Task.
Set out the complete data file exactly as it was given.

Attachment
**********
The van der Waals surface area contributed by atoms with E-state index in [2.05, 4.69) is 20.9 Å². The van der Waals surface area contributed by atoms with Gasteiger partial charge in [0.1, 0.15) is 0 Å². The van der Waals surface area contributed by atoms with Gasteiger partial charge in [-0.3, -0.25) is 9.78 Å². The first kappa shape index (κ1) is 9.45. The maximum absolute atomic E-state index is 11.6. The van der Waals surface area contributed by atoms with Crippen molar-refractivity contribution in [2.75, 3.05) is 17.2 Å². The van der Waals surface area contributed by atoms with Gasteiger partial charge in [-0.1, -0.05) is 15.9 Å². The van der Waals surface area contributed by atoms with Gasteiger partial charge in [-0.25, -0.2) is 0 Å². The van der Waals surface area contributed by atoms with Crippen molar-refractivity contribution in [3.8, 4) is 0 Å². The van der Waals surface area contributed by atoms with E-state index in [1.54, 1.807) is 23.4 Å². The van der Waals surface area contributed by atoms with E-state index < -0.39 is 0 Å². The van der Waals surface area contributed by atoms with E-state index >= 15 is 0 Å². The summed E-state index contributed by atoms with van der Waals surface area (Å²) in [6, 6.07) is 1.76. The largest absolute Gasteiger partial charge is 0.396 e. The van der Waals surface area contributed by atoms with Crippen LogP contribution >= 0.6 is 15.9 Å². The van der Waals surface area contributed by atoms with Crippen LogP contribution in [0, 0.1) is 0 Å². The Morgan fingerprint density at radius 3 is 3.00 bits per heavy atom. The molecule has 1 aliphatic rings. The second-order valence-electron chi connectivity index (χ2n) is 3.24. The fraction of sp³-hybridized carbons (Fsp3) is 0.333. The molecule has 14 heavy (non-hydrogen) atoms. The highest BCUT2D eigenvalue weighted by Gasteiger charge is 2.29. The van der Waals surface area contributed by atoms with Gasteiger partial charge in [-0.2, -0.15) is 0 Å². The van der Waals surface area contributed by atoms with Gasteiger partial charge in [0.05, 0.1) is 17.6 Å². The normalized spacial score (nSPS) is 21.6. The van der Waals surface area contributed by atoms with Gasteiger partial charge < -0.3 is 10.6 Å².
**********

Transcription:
The van der Waals surface area contributed by atoms with E-state index in [2.05, 4.69) is 20.9 Å². The van der Waals surface area contributed by atoms with Gasteiger partial charge in [0.1, 0.15) is 0 Å². The van der Waals surface area contributed by atoms with Gasteiger partial charge in [-0.3, -0.25) is 9.78 Å². The first kappa shape index (κ1) is 9.45. The maximum absolute atomic E-state index is 11.6. The van der Waals surface area contributed by atoms with Crippen molar-refractivity contribution in [2.75, 3.05) is 17.2 Å². The van der Waals surface area contributed by atoms with Gasteiger partial charge in [-0.1, -0.05) is 15.9 Å². The van der Waals surface area contributed by atoms with Gasteiger partial charge in [-0.25, -0.2) is 0 Å². The van der Waals surface area contributed by atoms with Crippen molar-refractivity contribution in [3.8, 4) is 0 Å². The van der Waals surface area contributed by atoms with E-state index in [1.54, 1.807) is 23.4 Å². The van der Waals surface area contributed by atoms with E-state index < -0.39 is 0 Å². The van der Waals surface area contributed by atoms with E-state index >= 15 is 0 Å². The summed E-state index contributed by atoms with van der Waals surface area (Å²) in [6, 6.07) is 1.76. The largest absolute Gasteiger partial charge is 0.396 e. The van der Waals surface area contributed by atoms with Crippen LogP contribution >= 0.6 is 15.9 Å². The van der Waals surface area contributed by atoms with Crippen LogP contribution in [0, 0.1) is 0 Å². The Morgan fingerprint density at radius 3 is 3.00 bits per heavy atom. The molecule has 1 aliphatic rings. The second-order valence-electron chi connectivity index (χ2n) is 3.24. The fraction of sp³-hybridized carbons (Fsp3) is 0.333. The molecule has 14 heavy (non-hydrogen) atoms. The highest BCUT2D eigenvalue weighted by Gasteiger charge is 2.29. The van der Waals surface area contributed by atoms with Gasteiger partial charge in [-0.2, -0.15) is 0 Å². The van der Waals surface area contributed by atoms with Gasteiger partial charge in [0.05, 0.1) is 17.6 Å². The normalized spacial score (nSPS) is 21.6. The van der Waals surface area contributed by atoms with Gasteiger partial charge < -0.3 is 10.6 Å².